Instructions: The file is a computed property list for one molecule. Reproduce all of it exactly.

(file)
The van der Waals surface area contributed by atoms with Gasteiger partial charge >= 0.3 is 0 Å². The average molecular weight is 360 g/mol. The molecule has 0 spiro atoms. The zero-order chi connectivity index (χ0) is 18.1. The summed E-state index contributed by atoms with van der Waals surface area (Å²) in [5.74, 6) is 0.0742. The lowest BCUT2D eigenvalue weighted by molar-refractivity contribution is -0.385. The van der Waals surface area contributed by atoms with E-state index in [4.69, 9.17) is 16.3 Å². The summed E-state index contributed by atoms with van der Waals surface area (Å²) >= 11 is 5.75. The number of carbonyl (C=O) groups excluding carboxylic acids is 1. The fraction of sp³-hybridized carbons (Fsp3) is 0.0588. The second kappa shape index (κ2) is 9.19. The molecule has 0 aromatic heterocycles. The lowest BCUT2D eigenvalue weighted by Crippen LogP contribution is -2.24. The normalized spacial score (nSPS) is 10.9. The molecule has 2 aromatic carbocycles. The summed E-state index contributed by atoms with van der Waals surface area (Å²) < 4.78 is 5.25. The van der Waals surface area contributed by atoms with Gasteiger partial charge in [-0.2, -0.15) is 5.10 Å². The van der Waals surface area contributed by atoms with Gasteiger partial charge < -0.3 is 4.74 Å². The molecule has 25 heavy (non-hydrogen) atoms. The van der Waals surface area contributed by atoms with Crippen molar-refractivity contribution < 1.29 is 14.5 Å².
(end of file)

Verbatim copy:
The van der Waals surface area contributed by atoms with Gasteiger partial charge >= 0.3 is 0 Å². The average molecular weight is 360 g/mol. The molecule has 0 spiro atoms. The zero-order chi connectivity index (χ0) is 18.1. The summed E-state index contributed by atoms with van der Waals surface area (Å²) in [5.74, 6) is 0.0742. The lowest BCUT2D eigenvalue weighted by molar-refractivity contribution is -0.385. The van der Waals surface area contributed by atoms with E-state index in [4.69, 9.17) is 16.3 Å². The summed E-state index contributed by atoms with van der Waals surface area (Å²) >= 11 is 5.75. The number of carbonyl (C=O) groups excluding carboxylic acids is 1. The fraction of sp³-hybridized carbons (Fsp3) is 0.0588. The second kappa shape index (κ2) is 9.19. The molecule has 0 aromatic heterocycles. The lowest BCUT2D eigenvalue weighted by Crippen LogP contribution is -2.24. The normalized spacial score (nSPS) is 10.9. The molecule has 2 aromatic carbocycles. The summed E-state index contributed by atoms with van der Waals surface area (Å²) < 4.78 is 5.25. The van der Waals surface area contributed by atoms with Gasteiger partial charge in [-0.2, -0.15) is 5.10 Å². The van der Waals surface area contributed by atoms with Gasteiger partial charge < -0.3 is 4.74 Å². The molecule has 25 heavy (non-hydrogen) atoms. The van der Waals surface area contributed by atoms with Crippen molar-refractivity contribution < 1.29 is 14.5 Å².